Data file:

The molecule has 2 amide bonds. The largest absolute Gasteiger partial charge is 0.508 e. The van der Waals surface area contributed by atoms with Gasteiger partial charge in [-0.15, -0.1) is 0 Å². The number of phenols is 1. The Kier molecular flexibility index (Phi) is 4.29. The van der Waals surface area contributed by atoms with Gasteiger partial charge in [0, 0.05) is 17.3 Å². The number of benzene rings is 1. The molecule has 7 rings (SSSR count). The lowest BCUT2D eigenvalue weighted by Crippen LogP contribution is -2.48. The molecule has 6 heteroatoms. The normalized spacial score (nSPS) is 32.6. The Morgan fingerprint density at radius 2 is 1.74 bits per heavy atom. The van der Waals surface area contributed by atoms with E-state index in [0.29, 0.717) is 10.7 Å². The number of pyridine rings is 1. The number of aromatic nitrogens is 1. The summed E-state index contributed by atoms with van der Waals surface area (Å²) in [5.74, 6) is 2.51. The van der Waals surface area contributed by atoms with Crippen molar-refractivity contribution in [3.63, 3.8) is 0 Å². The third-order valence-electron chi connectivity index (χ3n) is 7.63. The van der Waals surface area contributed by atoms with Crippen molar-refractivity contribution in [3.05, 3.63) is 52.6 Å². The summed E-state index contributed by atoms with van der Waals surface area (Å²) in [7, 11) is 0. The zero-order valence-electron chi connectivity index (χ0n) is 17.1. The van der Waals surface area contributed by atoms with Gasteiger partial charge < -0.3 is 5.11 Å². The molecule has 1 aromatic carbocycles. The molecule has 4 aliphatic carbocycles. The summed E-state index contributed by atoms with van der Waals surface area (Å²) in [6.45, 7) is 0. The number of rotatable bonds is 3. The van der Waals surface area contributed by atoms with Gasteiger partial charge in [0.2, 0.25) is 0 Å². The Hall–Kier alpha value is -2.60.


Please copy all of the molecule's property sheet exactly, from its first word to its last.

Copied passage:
The molecule has 2 amide bonds. The largest absolute Gasteiger partial charge is 0.508 e. The van der Waals surface area contributed by atoms with Gasteiger partial charge in [-0.15, -0.1) is 0 Å². The number of phenols is 1. The Kier molecular flexibility index (Phi) is 4.29. The van der Waals surface area contributed by atoms with Gasteiger partial charge in [0, 0.05) is 17.3 Å². The number of benzene rings is 1. The molecule has 7 rings (SSSR count). The lowest BCUT2D eigenvalue weighted by Crippen LogP contribution is -2.48. The molecule has 6 heteroatoms. The normalized spacial score (nSPS) is 32.6. The Morgan fingerprint density at radius 2 is 1.74 bits per heavy atom. The van der Waals surface area contributed by atoms with E-state index in [0.29, 0.717) is 10.7 Å². The number of pyridine rings is 1. The number of aromatic nitrogens is 1. The summed E-state index contributed by atoms with van der Waals surface area (Å²) in [5.74, 6) is 2.51. The van der Waals surface area contributed by atoms with Crippen molar-refractivity contribution in [3.63, 3.8) is 0 Å². The third-order valence-electron chi connectivity index (χ3n) is 7.63. The van der Waals surface area contributed by atoms with Crippen molar-refractivity contribution in [3.05, 3.63) is 52.6 Å². The summed E-state index contributed by atoms with van der Waals surface area (Å²) in [7, 11) is 0. The zero-order valence-electron chi connectivity index (χ0n) is 17.1. The van der Waals surface area contributed by atoms with Gasteiger partial charge < -0.3 is 5.11 Å². The molecule has 1 aromatic carbocycles. The molecule has 4 aliphatic carbocycles. The summed E-state index contributed by atoms with van der Waals surface area (Å²) in [6.45, 7) is 0. The number of rotatable bonds is 3. The van der Waals surface area contributed by atoms with Gasteiger partial charge in [0.2, 0.25) is 0 Å². The Hall–Kier alpha value is -2.60.